The Best Thing We Ate at the Hester Street Fair?
Stroller logjam not pictured.
The organizers of the Hester Street Fair could not have asked, pleaded, or groveled for better weather for their kick-off on Saturday: The outdoor market, in a long-disused lot bordering Essex Street, was clogged to maximum capacity with locals, strollers, marauding gastronauts, and wandering flea market fetishists. The market's narrow aisles made it difficult to really stop and savor the food -- linger too long, and you'd risk the wrath of a sharp-elbowed consumer angling for a better view of overpriced vintage furniture or twee little sailor sweaters.
The lines for Mile End's (Montreal) bagels and lox, Luke's lobster rolls, and An Choi's banh mi were impressive, while the folks at Too Good Traders (which seems to be an extension of Silkstone, the British catering company down on Orchard Street) did brisk business turning over $8 omelettes that, according to a friend, used creative ingredients like fiddlehead ferns but were underseasoned. Judging by the food lines alone, it was easy to believe that the fair drew 500 people within its first half hour.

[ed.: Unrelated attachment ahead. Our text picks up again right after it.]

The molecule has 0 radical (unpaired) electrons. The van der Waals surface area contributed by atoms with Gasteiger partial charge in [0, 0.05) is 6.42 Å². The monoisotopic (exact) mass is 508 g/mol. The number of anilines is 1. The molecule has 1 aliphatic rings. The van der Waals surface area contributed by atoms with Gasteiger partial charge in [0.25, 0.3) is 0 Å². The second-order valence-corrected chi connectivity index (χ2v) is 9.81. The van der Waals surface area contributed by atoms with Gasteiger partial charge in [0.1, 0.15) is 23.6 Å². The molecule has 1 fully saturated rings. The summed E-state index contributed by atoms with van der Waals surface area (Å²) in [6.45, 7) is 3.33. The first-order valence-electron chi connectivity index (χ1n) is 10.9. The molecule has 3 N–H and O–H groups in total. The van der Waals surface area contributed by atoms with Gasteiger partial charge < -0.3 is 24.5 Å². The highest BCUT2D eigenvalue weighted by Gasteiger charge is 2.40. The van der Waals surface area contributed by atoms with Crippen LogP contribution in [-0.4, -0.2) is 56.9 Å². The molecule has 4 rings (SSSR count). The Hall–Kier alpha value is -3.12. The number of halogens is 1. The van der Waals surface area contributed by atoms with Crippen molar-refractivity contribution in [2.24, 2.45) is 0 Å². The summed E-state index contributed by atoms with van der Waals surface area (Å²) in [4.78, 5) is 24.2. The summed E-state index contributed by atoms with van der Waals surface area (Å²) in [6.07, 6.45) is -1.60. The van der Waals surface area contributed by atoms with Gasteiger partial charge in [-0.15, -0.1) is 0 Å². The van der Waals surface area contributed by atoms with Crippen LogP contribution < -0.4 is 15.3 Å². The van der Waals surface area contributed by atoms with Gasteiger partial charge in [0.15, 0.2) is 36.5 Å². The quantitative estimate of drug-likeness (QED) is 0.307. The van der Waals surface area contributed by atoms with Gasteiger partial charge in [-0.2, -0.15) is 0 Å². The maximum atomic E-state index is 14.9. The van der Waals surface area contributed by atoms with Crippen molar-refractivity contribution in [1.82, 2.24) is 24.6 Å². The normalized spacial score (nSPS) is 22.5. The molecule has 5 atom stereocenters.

We didn't get to eat very much, but thoroughly enjoyed consuming a steroidal pretzel with honey mustard from the women of Sigmund Pretzel Shop. But what was by far the best thing we tried?
La Newyorkina's avocado pop.
That would be the jolly green giant pictured above. It's an avocado popsicle from La Newyorkina, a brand-new frozen treats purveyor. Last summer, People's Pops made the world safe for the $3.50, creatively-flavored popsicle, and now La Newyorkina has followed suit with similarly-priced treats that last Saturday came in avocado, coconut, mango, and hibiscus varieties. We tried the avocado pop, and holy hell, it was good.
Yes, it was a $4 popsicle, but the sticker shock was somewhat mitigated by the fact that the pop packed enough of a gastrointestinal wallop to qualify as, if not an entire meal, then at least a fairly generous entree. It was more or less a mass of frozen avocado, adulterated with a small, perfectly balanced amount of sugar. It was incredibly, mind-bogglingly rich, and definitely the first popsicle we've ever been able to categorize as a g-u-t-b-o-m-b. Right now, La Newyorkina's only selling the pops out of an unmarked cooler at the Hester Street Fair; with any luck, warming temperatures will bring greater availability.
Sigmund Pretzel's signature wares.
Too Good Traders do omelette duty.
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